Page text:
New hub for Southland beekeepers
Updated: Oct 31, 2021
A hub designed to connect both commercial and hobbyist beekeepers in Southland has been established by the national apiculture body as more people in the region take up the activity. Apiculture New Zealand set up the hub earlier this month to help bring beekeepers in the region closer together, and bring Southland into line with similar hubs in other regions across the country.
Chief executive of Apiculture New Zealand Karin Kos met with members of the hub at October’s Southland Bee Society meeting and said it was an exciting time for beekeepers in the region.
“Beekeeping is growing as a hobby and commercially, and it is important to have strong local hubs supporting both new and longstanding beekeepers. The meeting was a good opportunity for me to meet the committee members and speak to the membership on Apiculture New Zealand activities, and also to hear about local activity in the Southland area. The Hub is looking to build on their membership and support a long tradition of bringing together local beekeepers keen to keep learning and sharing ideas.”
Chairman of the Southland Bee Society Murray Christensen said the establishment of the hub was an exciting moment for the industry in the region.
A hub helping connect commercial and hobbyist beekeepers in Southland has been established in the region
He said it would help bring the commercial and hobby sectors closer together, which was something that hadn’t happened much in the past.
And with recent global campaigns around environmentalism and the importance of bees to the planet, Mr Christensen said the establishment was coming at the perfect time with more and more people attracted to beekeeping as a way to have a positive impact on the environment.
“Everybody’s conscious of the issues with bees and it’s always in the media about bees dying out and bees becoming extinct and all that sort of thing… people are interested in keeping some bees in the backyard because they’re passionate about, or they love the idea of doing something with, bees. They love the idea that they’re doing something to help the planet. So it’s more of a feel good, friendly thing.”
Mr Christensen said education around beekeeping was important to ensure they were kept properly and hives were safely maintained to fulfill their potential.
A variety of tertiary courses are run across Southland for apiculture, with Mr Christensen also running non-tertiary classes to help get people started.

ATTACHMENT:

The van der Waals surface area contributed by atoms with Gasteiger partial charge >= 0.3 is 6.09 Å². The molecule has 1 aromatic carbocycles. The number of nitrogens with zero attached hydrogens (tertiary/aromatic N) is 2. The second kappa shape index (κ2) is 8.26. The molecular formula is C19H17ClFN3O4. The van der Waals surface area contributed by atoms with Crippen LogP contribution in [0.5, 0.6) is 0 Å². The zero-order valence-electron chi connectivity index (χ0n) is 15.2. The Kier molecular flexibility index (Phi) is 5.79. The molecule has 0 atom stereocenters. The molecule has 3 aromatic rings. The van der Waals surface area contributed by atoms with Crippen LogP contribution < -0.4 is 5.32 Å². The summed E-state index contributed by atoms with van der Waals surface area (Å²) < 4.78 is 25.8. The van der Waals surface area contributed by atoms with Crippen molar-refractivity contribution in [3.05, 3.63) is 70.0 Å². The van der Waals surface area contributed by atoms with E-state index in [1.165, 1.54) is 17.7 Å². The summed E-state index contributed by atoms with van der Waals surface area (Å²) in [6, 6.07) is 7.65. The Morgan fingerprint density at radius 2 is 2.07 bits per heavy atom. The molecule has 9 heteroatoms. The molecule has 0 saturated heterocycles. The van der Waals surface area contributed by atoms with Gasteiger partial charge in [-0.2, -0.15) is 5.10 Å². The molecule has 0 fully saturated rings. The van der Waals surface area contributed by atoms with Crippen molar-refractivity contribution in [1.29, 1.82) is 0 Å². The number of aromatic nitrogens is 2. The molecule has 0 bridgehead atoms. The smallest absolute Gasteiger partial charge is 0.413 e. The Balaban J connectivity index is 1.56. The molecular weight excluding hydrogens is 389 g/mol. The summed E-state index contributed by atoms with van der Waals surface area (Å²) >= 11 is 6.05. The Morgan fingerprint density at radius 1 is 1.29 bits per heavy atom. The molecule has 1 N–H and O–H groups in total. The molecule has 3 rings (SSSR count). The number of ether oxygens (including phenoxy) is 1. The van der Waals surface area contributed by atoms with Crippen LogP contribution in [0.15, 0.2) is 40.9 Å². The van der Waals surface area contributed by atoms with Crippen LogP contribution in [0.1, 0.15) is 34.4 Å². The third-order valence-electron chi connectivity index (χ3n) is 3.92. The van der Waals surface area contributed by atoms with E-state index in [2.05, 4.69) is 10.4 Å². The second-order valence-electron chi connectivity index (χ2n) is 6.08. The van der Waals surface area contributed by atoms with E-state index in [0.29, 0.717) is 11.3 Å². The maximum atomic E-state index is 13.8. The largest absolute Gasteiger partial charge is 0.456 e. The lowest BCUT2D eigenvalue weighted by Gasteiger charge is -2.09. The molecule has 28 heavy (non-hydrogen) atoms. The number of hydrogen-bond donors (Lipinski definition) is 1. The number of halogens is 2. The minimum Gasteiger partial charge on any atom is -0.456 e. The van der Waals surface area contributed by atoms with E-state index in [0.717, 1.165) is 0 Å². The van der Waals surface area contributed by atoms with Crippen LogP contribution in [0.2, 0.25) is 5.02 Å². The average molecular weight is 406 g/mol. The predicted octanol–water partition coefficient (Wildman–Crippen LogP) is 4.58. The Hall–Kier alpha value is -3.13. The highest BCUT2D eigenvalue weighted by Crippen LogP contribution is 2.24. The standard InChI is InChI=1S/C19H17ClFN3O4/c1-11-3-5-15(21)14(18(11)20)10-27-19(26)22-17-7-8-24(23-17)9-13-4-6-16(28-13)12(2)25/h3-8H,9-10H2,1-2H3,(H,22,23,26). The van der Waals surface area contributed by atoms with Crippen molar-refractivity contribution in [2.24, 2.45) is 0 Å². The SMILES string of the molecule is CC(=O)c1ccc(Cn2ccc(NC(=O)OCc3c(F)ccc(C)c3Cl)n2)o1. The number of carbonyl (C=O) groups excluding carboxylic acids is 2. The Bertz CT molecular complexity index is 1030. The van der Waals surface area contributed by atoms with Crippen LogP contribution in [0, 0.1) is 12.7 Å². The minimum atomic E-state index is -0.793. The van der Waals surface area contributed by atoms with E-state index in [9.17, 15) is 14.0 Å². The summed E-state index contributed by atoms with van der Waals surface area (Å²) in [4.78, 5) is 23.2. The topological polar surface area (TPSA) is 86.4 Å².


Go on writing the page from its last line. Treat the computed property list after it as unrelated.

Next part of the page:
He said he used to sell hives and beekeeping equipment to people without training, but now only did so to people who undertook his classes in order to ensure they were up to date with everything that needed to be done.
“For me to sell anybody hives or bees now I need to be happy that they’ve got a reasonable level of competency about them or they are prepared to take on a course or join the bee society and get involved with what we do. They can find a mentor that can help them through the tribulations that they’re going to run into along the way.”
Beekepers were also recently further educated on the prevention of the bee-killing disease American Foulbrood by National American Foulbrood Pest Management Plan New Zealand, which allowed both commercial and hobbyist beekeepers in Southland to become accredited to manage their own hives in preventing the disease from spreading across the region.
“We’ve got the lowest incidence of it anywhere in the country but in autumn there was a significant amount of it around the Winton and Centre Bush area,” Mr Christensen said. “There was a little bit of a concern there and that’s why we ran courses.”
He said outside of people being drawn to beekeeping due to it being good for the environment, he said it was a great activity to relax and escape from other pressures in life.
“If you’re at all interested in insects and in nature, it is such a soothing, relaxing thing to be doing. If I’m having a bad day and I can possibly get away – like everything else is gone belly up and the world’s picking on me – and I can possibly get away and get my bee suit on, I forget about everything and just go and play with bees.”
This article was originally written for The Advocate. You can read the published version here